No plastic baby bottles either. We used glass or the natural mama source. Ditch the sugary juice boxes too. Give them water in a cup, it’s all they need. Simplify. Starbucks or Peet’s will fill your personal metal or glass coffee thermos. Get a cool one you like and reuse the hell out of it. Lead by example. Supersize your brain.
Stop with the styrofoam and plastic boxes. Just, no. If you’re from Boston or Cali or the East End of Long Island, New York, I’m not talking to you. You’ve been using your own bags or reusable paper bags for a long time. You’ve banned plastic and Styrofoam, thank goodness.
Florida, except Sanibel I think, New Jersey, and much of the South and I don’t know where else, but y’all do, are still using those plastic boxes or Styrofoam to pack your leftovers. Come on, people, get with it and ban the Styrofoam, plastic bottles and bags. We can all carry our few greeting cards and bottle of aspirin in our pocket or purse, thank you. It’s overkill, the bag use.
I don’t like plastic milk cartons. FYI, the waxy cardboard ones are recyclable. Eureka! We could easily go back to the glass milk recyclable ones. We used to go to a store called The Milk Jug in Brooklyn, New York, and we older kids brought back the empty half-gallon milk bottles and get fresh ones. Orange juice too. That was in the late 60’s and early 70’s.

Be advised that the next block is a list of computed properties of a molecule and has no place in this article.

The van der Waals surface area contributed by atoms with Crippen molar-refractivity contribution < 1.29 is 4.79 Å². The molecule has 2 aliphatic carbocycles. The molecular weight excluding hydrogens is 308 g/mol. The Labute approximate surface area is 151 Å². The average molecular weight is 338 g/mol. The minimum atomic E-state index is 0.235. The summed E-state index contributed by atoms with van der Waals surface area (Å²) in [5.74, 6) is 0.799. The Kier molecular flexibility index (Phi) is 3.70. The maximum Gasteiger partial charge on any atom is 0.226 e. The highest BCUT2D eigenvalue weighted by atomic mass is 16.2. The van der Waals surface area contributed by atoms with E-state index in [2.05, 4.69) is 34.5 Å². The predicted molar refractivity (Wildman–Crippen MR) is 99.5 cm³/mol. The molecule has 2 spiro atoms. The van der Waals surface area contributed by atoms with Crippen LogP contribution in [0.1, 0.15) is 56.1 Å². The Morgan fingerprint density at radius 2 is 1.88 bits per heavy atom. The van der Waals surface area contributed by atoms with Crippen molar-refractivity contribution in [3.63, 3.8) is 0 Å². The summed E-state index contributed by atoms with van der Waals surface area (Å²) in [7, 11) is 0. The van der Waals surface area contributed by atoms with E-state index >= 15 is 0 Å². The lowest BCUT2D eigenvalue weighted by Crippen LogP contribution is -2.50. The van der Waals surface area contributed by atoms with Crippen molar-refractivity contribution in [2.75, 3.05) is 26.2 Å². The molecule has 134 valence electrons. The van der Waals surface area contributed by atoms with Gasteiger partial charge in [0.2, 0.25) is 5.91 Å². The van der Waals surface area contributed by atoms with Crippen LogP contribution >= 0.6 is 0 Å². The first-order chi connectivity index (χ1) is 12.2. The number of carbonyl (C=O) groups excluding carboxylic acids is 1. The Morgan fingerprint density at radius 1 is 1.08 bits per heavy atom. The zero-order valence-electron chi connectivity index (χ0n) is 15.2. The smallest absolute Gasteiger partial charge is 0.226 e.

We have fallen badly into a plastic hole of carelessness, dumping mindlessly and polluting our habitat. We can be so much better. People recycled years ago. Not just during the Depression when tea bags were used over and over, coffee was rationed, and people had never seen a paper towel yet. They used dish towels and washed them.
We grew up seeing this from our parents and grandparents, yet sadly we became a modern convenience-first, throw-away society. It has to stop or we will be buried under mountains of our own garbage. Or there won’t be a clean drop of water anywhere to be had.
Think you’ve got it sussed and have hoarded stores of water and non-perishables for when the crash comes? Think again. If you remember the gas shortage in the 70’s, then you know how people get when they can’t get something they need. They behave abhorrently with one another, a lawless state ensues.